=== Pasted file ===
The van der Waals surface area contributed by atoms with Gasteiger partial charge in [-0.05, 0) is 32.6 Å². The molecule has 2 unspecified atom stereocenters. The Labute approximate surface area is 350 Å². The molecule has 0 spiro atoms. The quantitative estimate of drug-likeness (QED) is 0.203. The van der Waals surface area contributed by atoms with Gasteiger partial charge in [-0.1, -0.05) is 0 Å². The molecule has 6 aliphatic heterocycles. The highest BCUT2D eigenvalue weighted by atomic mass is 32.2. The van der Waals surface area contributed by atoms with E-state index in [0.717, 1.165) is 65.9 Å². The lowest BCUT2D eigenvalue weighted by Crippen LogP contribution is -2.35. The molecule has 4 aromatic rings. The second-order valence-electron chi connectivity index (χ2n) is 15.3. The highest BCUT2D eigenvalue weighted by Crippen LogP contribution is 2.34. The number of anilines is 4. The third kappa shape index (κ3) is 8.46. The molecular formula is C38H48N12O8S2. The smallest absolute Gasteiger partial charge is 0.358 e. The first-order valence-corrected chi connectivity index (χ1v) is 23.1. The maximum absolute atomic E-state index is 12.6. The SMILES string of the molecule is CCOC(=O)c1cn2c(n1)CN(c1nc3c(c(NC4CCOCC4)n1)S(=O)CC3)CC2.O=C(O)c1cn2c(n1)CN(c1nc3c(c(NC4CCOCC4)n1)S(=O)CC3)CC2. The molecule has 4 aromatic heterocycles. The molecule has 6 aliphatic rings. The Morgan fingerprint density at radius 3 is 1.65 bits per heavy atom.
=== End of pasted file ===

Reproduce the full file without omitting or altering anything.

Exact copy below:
The van der Waals surface area contributed by atoms with Gasteiger partial charge in [-0.05, 0) is 32.6 Å². The molecule has 2 unspecified atom stereocenters. The Labute approximate surface area is 350 Å². The molecule has 0 spiro atoms. The quantitative estimate of drug-likeness (QED) is 0.203. The van der Waals surface area contributed by atoms with Gasteiger partial charge in [-0.1, -0.05) is 0 Å². The molecule has 6 aliphatic heterocycles. The highest BCUT2D eigenvalue weighted by atomic mass is 32.2. The van der Waals surface area contributed by atoms with E-state index in [0.717, 1.165) is 65.9 Å². The lowest BCUT2D eigenvalue weighted by Crippen LogP contribution is -2.35. The molecule has 4 aromatic rings. The second-order valence-electron chi connectivity index (χ2n) is 15.3. The highest BCUT2D eigenvalue weighted by Crippen LogP contribution is 2.34. The number of anilines is 4. The third kappa shape index (κ3) is 8.46. The molecular formula is C38H48N12O8S2. The smallest absolute Gasteiger partial charge is 0.358 e. The first-order valence-corrected chi connectivity index (χ1v) is 23.1. The maximum absolute atomic E-state index is 12.6. The SMILES string of the molecule is CCOC(=O)c1cn2c(n1)CN(c1nc3c(c(NC4CCOCC4)n1)S(=O)CC3)CC2.O=C(O)c1cn2c(n1)CN(c1nc3c(c(NC4CCOCC4)n1)S(=O)CC3)CC2. The molecule has 4 aromatic heterocycles. The molecule has 6 aliphatic rings. The Morgan fingerprint density at radius 3 is 1.65 bits per heavy atom.